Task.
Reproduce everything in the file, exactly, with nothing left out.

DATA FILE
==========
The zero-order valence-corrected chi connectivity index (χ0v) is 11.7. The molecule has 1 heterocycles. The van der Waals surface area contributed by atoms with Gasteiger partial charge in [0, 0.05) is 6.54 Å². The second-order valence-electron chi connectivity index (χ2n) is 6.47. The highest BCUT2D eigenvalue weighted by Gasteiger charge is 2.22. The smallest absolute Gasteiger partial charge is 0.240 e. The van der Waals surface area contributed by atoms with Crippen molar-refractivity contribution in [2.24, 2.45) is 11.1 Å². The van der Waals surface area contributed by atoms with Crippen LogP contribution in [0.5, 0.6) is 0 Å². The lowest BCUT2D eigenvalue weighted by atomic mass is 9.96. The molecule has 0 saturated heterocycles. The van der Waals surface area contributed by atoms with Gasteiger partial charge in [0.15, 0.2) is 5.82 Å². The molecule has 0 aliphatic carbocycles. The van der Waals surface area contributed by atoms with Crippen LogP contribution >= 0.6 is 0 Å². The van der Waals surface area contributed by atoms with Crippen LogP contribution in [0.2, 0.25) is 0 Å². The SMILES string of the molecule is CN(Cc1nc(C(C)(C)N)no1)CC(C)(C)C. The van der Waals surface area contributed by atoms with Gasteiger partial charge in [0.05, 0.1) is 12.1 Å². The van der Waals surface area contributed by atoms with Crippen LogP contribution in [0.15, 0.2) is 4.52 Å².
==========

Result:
The zero-order valence-corrected chi connectivity index (χ0v) is 11.7. The molecule has 1 heterocycles. The van der Waals surface area contributed by atoms with Gasteiger partial charge in [0, 0.05) is 6.54 Å². The second-order valence-electron chi connectivity index (χ2n) is 6.47. The highest BCUT2D eigenvalue weighted by Gasteiger charge is 2.22. The smallest absolute Gasteiger partial charge is 0.240 e. The van der Waals surface area contributed by atoms with Crippen molar-refractivity contribution in [2.24, 2.45) is 11.1 Å². The van der Waals surface area contributed by atoms with Crippen LogP contribution in [0.5, 0.6) is 0 Å². The lowest BCUT2D eigenvalue weighted by atomic mass is 9.96. The molecule has 0 saturated heterocycles. The van der Waals surface area contributed by atoms with Gasteiger partial charge in [0.15, 0.2) is 5.82 Å². The molecule has 0 aliphatic carbocycles. The van der Waals surface area contributed by atoms with Crippen LogP contribution >= 0.6 is 0 Å². The van der Waals surface area contributed by atoms with Crippen LogP contribution in [0.2, 0.25) is 0 Å². The SMILES string of the molecule is CN(Cc1nc(C(C)(C)N)no1)CC(C)(C)C. The van der Waals surface area contributed by atoms with Gasteiger partial charge in [0.05, 0.1) is 12.1 Å². The van der Waals surface area contributed by atoms with Crippen LogP contribution in [0.15, 0.2) is 4.52 Å².